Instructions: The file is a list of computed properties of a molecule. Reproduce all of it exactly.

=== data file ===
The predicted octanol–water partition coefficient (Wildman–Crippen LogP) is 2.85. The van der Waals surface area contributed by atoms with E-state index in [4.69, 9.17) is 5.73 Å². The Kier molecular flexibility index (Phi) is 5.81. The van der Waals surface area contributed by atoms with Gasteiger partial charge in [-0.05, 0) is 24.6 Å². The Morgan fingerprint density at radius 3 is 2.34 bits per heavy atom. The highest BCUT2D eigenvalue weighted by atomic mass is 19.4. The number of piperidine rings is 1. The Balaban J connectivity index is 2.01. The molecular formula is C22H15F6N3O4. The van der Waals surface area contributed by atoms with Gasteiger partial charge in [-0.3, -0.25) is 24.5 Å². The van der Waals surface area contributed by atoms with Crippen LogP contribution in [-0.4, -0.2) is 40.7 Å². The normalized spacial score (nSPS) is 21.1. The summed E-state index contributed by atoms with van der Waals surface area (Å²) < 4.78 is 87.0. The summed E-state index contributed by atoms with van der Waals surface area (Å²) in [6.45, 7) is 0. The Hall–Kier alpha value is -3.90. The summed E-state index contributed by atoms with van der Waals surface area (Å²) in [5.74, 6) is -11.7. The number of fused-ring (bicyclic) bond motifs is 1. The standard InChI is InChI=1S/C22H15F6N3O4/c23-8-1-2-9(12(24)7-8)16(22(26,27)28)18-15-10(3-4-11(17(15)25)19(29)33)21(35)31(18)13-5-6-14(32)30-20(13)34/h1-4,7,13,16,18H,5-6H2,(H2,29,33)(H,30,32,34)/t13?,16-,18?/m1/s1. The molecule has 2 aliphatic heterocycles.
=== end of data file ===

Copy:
The predicted octanol–water partition coefficient (Wildman–Crippen LogP) is 2.85. The van der Waals surface area contributed by atoms with E-state index in [4.69, 9.17) is 5.73 Å². The Kier molecular flexibility index (Phi) is 5.81. The van der Waals surface area contributed by atoms with Gasteiger partial charge in [-0.05, 0) is 24.6 Å². The Morgan fingerprint density at radius 3 is 2.34 bits per heavy atom. The highest BCUT2D eigenvalue weighted by atomic mass is 19.4. The number of piperidine rings is 1. The Balaban J connectivity index is 2.01. The molecular formula is C22H15F6N3O4. The van der Waals surface area contributed by atoms with Gasteiger partial charge in [-0.3, -0.25) is 24.5 Å². The van der Waals surface area contributed by atoms with Crippen LogP contribution in [-0.4, -0.2) is 40.7 Å². The normalized spacial score (nSPS) is 21.1. The summed E-state index contributed by atoms with van der Waals surface area (Å²) < 4.78 is 87.0. The summed E-state index contributed by atoms with van der Waals surface area (Å²) in [6.45, 7) is 0. The Hall–Kier alpha value is -3.90. The summed E-state index contributed by atoms with van der Waals surface area (Å²) in [5.74, 6) is -11.7. The number of fused-ring (bicyclic) bond motifs is 1. The standard InChI is InChI=1S/C22H15F6N3O4/c23-8-1-2-9(12(24)7-8)16(22(26,27)28)18-15-10(3-4-11(17(15)25)19(29)33)21(35)31(18)13-5-6-14(32)30-20(13)34/h1-4,7,13,16,18H,5-6H2,(H2,29,33)(H,30,32,34)/t13?,16-,18?/m1/s1. The molecule has 2 aliphatic heterocycles.